Once he asked for permission, he says now he needs protection: "I also said to him, if it pleases the king may I have letters to the governors of Trans-Euphrates." (v. 7) Does Trans-Euphrates ring a bell with you? They are the same men who said, "Stop these Jews from building this city!" Nehemiah asked "Can I have a letter so that they will provide me safe conduct until I arrive in Judah?" Nehemiah has received permission to go; now he's asking for protection. It's a thousand mile journey. He's got to go through a lot of provinces. People didn't travel freely in those days. You had to go through proper precautions. This request tells us that Nehemiah had thought this out, prayed for this opportunity and is confident that God would allow him to go. Managers focus on solving today's problems and leaders focus on solving tomorrow's problems. Now you need both.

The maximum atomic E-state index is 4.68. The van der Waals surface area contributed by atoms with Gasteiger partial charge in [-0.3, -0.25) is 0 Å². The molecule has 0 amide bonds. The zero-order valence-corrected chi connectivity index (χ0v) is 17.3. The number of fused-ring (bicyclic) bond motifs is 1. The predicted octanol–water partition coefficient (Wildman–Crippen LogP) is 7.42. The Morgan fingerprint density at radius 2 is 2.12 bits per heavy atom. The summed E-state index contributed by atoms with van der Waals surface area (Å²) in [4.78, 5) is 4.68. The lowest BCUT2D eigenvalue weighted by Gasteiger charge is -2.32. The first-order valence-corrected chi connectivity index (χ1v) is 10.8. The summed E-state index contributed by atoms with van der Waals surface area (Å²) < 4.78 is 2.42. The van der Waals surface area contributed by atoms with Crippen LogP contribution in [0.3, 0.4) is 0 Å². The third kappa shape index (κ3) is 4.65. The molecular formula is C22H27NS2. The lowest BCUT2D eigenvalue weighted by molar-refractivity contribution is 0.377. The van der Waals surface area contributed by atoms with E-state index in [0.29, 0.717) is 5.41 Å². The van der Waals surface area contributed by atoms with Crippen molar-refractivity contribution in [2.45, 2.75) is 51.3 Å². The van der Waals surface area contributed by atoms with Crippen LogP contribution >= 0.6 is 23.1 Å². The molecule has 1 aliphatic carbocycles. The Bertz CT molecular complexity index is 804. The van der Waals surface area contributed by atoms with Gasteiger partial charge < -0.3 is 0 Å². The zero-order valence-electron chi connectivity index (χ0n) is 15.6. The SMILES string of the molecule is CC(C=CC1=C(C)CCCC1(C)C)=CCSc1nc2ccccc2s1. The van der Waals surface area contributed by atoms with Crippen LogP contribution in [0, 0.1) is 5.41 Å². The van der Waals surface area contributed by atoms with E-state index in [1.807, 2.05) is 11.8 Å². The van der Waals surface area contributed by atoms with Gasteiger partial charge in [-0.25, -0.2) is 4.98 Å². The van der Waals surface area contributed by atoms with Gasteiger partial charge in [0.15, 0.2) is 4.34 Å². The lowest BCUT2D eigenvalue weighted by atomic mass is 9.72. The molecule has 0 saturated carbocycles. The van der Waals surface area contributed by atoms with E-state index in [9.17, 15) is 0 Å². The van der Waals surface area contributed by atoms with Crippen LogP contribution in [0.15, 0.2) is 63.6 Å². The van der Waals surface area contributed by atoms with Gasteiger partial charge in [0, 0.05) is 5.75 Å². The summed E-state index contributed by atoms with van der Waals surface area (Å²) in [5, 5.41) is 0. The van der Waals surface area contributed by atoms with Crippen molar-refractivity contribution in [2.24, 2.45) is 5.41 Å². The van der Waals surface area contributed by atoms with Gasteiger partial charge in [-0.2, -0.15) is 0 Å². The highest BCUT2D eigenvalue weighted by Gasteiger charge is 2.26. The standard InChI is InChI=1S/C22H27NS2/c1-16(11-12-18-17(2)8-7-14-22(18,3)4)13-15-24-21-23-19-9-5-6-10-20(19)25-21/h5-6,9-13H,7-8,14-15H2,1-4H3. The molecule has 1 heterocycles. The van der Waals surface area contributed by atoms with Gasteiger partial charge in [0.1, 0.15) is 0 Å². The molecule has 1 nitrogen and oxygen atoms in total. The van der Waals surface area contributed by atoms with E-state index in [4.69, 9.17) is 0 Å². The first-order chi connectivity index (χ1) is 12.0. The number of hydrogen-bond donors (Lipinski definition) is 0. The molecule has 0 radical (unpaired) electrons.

3. He asked for is for provision.
Look at verse 8. He said, "And may I have a letter to Asaph the keeper of the king's forest so that he will give me timber to make beams for the gates of the citadel by the temple and for the city wall and for the residence that I will occupy, and because the gracious hand of my God was upon me, the king granted my request." (Nehemiah 2:8)

Nehemiah said, "King, you have issued a decree that the city of Jerusalem couldn't be rebuilt. I want you to change that law, I want to rebuild that wall and I want you to pay for it. While you are at it, throw in enough materials to build me a house and to fix the temple back up, too." Don't you love that? He said, "I want you to give me lumber from the forest, I want you to give me soldiers from the army, I want you to give me money to pay for this thing." Nehemiah was ready to walk through a door God had opened. Nehemiah had been praying for four months but as he was praying he had been preparing. He was sure that God was going to honor his request, that he had his plan of attack ready.